In regular fashion Alaska showed it's rollercoaster climate in 2016. We went with no snow, yes NO NEW SNOW from late December to March, a whole 105 days, until we received 4 inches early April, that of course disappeared by the end of the day. The 2015/2016 winter season was pretty mild, because we didn't really dip down to -40 that regularly, we stayed around -4 to -22 F (-20 to -30 C), which was welcoming. I think I was kind of done with cold winters in Alaska by this point, even though I miss it so bad now.
I received my green card, which actually went pretty fast! Life went on at the cabin, water chores, wood chopping but no shoveling...Just kidding, then we got snow, but it melted pretty quickly! I went out to into the field with the mega super large truck, that literally probably is twice my size. Ice was still on the rivers, thick ice. April also mean longer days. In the wintertime you loose up to 7 minutes a day, so come spring that is what you gain, every day. By April 22 you could see the sunset after 9.30 pm, and it would still be light out at 10pm at the end of the month. As always April turns into a wet and muddy ordeal as snowmelt starts, once you get passed the cold temperatures and new snow that is. We experienced the earliest bud burst in history, a whole week before the usual green-up. April also brought the first mosquitos...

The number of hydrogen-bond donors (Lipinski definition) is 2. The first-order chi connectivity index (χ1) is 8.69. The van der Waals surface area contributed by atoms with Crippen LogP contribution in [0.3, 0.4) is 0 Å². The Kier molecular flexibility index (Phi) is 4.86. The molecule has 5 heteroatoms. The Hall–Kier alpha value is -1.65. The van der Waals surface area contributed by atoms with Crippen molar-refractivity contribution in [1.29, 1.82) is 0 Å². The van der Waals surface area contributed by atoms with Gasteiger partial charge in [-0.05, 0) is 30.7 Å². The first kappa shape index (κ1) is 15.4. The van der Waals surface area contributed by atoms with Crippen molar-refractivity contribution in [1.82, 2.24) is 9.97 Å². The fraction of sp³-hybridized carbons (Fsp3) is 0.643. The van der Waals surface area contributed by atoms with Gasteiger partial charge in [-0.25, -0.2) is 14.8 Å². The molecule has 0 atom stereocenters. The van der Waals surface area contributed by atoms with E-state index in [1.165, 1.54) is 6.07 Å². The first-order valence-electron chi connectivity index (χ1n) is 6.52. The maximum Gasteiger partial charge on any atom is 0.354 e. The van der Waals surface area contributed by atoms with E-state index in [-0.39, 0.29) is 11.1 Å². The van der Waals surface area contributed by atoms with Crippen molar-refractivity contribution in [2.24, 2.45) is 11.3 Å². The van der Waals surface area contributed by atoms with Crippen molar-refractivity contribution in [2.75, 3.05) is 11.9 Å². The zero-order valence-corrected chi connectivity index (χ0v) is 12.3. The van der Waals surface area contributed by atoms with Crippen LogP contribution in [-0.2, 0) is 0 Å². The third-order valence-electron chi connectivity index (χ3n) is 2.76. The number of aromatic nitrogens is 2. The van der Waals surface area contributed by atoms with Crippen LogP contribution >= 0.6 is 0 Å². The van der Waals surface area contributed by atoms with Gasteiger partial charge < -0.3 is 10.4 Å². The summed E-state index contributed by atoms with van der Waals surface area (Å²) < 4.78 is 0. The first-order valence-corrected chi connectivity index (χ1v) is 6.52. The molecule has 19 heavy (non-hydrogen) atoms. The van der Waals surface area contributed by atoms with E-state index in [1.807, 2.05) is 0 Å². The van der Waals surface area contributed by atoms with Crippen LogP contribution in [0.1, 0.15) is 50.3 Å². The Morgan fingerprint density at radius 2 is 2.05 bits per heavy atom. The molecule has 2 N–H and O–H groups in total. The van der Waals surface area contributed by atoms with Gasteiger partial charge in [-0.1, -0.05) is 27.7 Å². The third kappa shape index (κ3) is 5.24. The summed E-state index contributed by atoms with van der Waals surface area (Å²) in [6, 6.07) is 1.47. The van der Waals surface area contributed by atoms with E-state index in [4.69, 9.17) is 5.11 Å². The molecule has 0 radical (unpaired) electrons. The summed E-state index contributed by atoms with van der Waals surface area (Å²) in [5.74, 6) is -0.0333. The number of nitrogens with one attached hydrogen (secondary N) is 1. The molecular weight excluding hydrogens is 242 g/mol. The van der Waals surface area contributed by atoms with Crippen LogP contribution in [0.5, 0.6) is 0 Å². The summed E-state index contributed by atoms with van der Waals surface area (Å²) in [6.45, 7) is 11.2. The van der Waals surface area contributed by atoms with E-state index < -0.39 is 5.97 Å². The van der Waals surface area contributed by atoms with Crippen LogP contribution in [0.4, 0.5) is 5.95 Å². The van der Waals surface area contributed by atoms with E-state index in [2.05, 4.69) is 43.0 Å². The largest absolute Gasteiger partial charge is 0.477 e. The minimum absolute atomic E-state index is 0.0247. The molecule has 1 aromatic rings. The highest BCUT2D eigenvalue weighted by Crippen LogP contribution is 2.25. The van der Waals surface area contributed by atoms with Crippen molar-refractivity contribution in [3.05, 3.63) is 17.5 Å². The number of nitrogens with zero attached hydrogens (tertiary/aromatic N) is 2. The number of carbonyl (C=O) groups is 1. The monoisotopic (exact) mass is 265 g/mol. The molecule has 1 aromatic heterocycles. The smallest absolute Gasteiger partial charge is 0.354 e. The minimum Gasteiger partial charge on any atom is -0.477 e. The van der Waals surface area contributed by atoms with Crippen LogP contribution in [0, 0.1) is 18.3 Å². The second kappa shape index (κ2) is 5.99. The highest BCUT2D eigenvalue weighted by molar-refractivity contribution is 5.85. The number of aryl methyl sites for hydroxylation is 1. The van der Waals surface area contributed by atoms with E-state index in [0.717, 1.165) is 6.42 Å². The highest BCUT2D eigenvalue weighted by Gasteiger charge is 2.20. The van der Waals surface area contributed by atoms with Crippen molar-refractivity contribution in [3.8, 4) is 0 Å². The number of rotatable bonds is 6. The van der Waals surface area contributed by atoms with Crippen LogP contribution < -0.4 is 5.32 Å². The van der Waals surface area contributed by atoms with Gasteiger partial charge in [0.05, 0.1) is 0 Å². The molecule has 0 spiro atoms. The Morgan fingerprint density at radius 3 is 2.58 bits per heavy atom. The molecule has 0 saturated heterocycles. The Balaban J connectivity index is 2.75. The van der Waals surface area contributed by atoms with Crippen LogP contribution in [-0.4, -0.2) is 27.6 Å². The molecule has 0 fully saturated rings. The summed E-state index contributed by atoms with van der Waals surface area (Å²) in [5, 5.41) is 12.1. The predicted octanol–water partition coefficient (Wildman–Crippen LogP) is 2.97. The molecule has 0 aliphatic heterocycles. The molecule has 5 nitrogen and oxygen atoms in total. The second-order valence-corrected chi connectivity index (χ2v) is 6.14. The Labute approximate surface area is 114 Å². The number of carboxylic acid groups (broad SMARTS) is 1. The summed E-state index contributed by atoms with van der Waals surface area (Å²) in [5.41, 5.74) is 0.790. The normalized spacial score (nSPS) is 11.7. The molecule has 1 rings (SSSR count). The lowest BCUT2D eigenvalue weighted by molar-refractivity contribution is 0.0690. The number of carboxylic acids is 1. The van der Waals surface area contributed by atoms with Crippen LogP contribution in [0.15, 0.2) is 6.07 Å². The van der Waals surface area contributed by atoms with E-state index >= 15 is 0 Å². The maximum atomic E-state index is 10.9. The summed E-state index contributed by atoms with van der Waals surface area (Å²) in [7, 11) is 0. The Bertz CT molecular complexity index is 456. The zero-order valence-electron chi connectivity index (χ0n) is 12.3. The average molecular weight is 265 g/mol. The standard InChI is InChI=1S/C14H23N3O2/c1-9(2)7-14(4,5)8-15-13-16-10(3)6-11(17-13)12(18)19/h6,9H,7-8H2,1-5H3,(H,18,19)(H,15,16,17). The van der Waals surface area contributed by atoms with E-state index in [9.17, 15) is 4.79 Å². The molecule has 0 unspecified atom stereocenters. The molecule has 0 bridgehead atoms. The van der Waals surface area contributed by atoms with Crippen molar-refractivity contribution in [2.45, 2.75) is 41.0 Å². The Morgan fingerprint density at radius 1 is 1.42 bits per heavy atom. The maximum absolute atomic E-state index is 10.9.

All of a sudden May had arrived, with a record breaking pollen outburst. Rain showers mixed with pollenshowers. A friend of mine and I decided to go to Denali for one last hurrah before both of us moved out of the state. This was also the first time I went biking in Denali without running into a bear, the only animal we saw was the distinct ptarmigan. Had my last day in the field and at the end of May W arrived, and I packed the red Subi and life went on, and on for 4157 miles...6690 km. We drove through Alaska, then Canada, and Canada and Canada. The journey through Canada was the longest, we drove about 1962 miles (3157 km) give or take, through Canada. From Bozeman we drove via Yellowstone and Cody all the way to Madison, a journey about 1360 miles (2189 km). Through Canada we camped until we approached the Canada/American border. I had a sandwich we made from our own stuff, with turkey on it in Banff, that had gone bad and got food poisoning by the time we passed Calgary, thank god we had already decided to stay at a motel that night. Then on to Bozeman and Yellowstone for some fieldwork before our journey continued.
June 1st was our last day on the road and we finally landed in Madison by the evening, after 12 days on the road. One of the first things we did was to buy an air conditioner, which is how I survived all summer. Madison is so far south, it is actually on the same latitude as southern France so it gets very hot in the summertime, too hot for me, and for long haired cats. Everything is so green and lush in Wisconsin, and I went to the Botanical gardens on one of the hottest days. One day we were driving back from some errands and discovered one of the bike races in Madison, namely a naked bike race, looks extremely dangerous if you ask me. W went back to Yellowstone for more fieldwork and I explored Madison. I also received the very last package from mom around this time, didn't know back then that it would be the last one I would get from her.